Monday, October 4, 2010

i.e. Nothing

Australia's new Federal Parliament got underway this week.

'You're kidding! I thought we were done with politickin? The election ended after 40 odd weeks right? Can't we just forget the whole fucking lot of them for three years now?'

Well, no. Which is to say, yes.

With the high drama, internal squabbling and camp theatrics of the election campaign finally over and done with, most of the Australian electorate will do their absolute level best to avoid anything political until the next campaign (slated for 2012-13 which seems ridiculously close, when you think about it). This is a little easier in a week like the one we've just had, where all right thinking people's thoughts are fixated on the AFL Grand Final in Melbourne (and yes, okay, some on the NRL Grand Final in Sydney, but I'd hardly call those people 'right thinking').

So how did our new Parliament fare in this opening week?

Did the new Government 'let the sunshine in,'


as Julia Gillard said it would? Did the Opposition hold the Government 'ferociously to account,'

as Tony Abbott said it would (the above being a visual depiction of what runs through Mr Abbott's head when he addresses a member of the ALP in Parliament). Did neither of these things happen and did our Federal Parliament settle down to a week of doing what it does best i.e. nothing?

I'm sure the right thinking people in the audience know the answer.

To sum up what actually went down in Parliament this week, then, is a fairly short exercise (note: anyone looking for a robust policy debate, best click the 'Back' button now). There were two key items that took up most of our Parliaments time:


The Speaker officiates in the lower house of Parliament, the House of Representatives. They sit in a chair between the two sides and serve as a sort of umpire; keeping the peace, running debates, announcing the outcome of votes and making sure Parliament runs according to correct procedure. Well, actually, they spend most of their time going 'Member for So-and-So, resume your seat!' as various members of the house get excited and start shouting at each other. The Speaker is meant to be independent but, as they are elected by a vote of House members, they normally come from the Government benches and are thought to nominally favour the Government on match day.

The election of the Speaker was complicated this time, however, by the Government's wafer thin margin in the House. The Speaker normally only votes if the rest of House vote is tied and, with Labor holding the slimmest margin possible at 76 votes to 74, removing one vote in the form of the Speaker's could be crucial. Labor, then, were less keen than usual to provide the Speaker from their side. Independant MP Rob Oakeshott volunteered himself (undoubtedly taken with the title 'Speaker' given his recent antics) before going cold on the idea again. And a couple of Coalition back benchers flirted with nominating before Tony got all 'Watership Down' on their ass and frightened them back behind the skirting board. After a week of debate and analysis and meetings and dealings and much name calling on national television, we ended up with exactly the same Speaker as last time, Labor's mild backbencher Harry Jenkins.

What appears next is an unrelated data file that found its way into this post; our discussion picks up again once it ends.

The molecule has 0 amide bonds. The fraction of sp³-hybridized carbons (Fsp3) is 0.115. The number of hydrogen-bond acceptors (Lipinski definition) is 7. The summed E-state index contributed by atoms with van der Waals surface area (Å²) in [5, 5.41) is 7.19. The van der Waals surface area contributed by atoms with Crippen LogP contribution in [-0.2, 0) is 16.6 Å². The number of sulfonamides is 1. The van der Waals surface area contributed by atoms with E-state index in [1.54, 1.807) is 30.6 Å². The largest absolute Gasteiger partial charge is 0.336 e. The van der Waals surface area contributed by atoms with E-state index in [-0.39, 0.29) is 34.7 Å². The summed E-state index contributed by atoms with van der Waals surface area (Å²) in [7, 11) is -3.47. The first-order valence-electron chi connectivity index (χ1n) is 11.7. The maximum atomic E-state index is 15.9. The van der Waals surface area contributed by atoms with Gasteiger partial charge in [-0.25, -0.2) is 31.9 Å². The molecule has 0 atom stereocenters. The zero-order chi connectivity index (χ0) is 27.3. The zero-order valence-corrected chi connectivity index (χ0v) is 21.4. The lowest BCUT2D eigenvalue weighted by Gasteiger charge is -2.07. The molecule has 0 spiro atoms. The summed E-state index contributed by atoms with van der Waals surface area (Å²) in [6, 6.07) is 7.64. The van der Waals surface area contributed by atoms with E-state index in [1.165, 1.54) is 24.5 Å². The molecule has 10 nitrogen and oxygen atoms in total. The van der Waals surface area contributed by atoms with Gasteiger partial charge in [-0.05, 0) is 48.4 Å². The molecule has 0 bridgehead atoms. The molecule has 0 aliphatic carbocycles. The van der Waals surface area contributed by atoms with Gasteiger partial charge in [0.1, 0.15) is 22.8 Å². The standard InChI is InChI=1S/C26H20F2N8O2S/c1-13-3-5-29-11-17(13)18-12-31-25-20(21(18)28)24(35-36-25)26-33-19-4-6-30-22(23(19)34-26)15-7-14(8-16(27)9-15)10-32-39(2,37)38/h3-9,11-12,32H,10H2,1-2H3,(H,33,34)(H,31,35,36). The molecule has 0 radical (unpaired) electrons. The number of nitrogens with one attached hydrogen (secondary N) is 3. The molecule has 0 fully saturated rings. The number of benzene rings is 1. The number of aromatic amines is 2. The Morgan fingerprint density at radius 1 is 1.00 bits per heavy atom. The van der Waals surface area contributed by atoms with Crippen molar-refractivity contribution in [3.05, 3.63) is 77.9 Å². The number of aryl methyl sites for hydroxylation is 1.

Your tax payers dollars in action.


This hefty, weighty piece of critical nation building legislation relates to occurrences where the Government is defeated in a Parliamentary roll call vote, but only defeated due to something unusual, like, say, one of their members getting locked in the toilet or something, and then the Government wants to have another vote on the same bit of legislation straight away, say, after the handymen get the trapped parliamentarian out of the dunny, then what sort of procedures need to be followed and... oh fuck me, I can't write anymore about this. I tried to tart it up a bit and make it mildly entertaining but this was a deadly dull procedural battle about voting protocols that made watching paint dry look like 'Jackass 3D.' The Liberals won this one, by the way, causing much tweeting and emailing in the political science department of ANU.

So, it's probably fair to say, that the new Parliament worked well enough during it's first week in operation. Although, with nothing of any real consequence under consideration, this tells us exactly nothing about how it will operate when contentious legislation - euthanasia, broad band, gay marriage or carbon taxes - come up for debate.

And so after a week in which our 226 well paid Federal Parliamentarians sat around shouting about arcane trivia that no one in the whole country could have given a toss about, it seems somehow fitting to leave the summation of the current state of Australian politics down to a work experience kid on the 'Kerry Ann' show: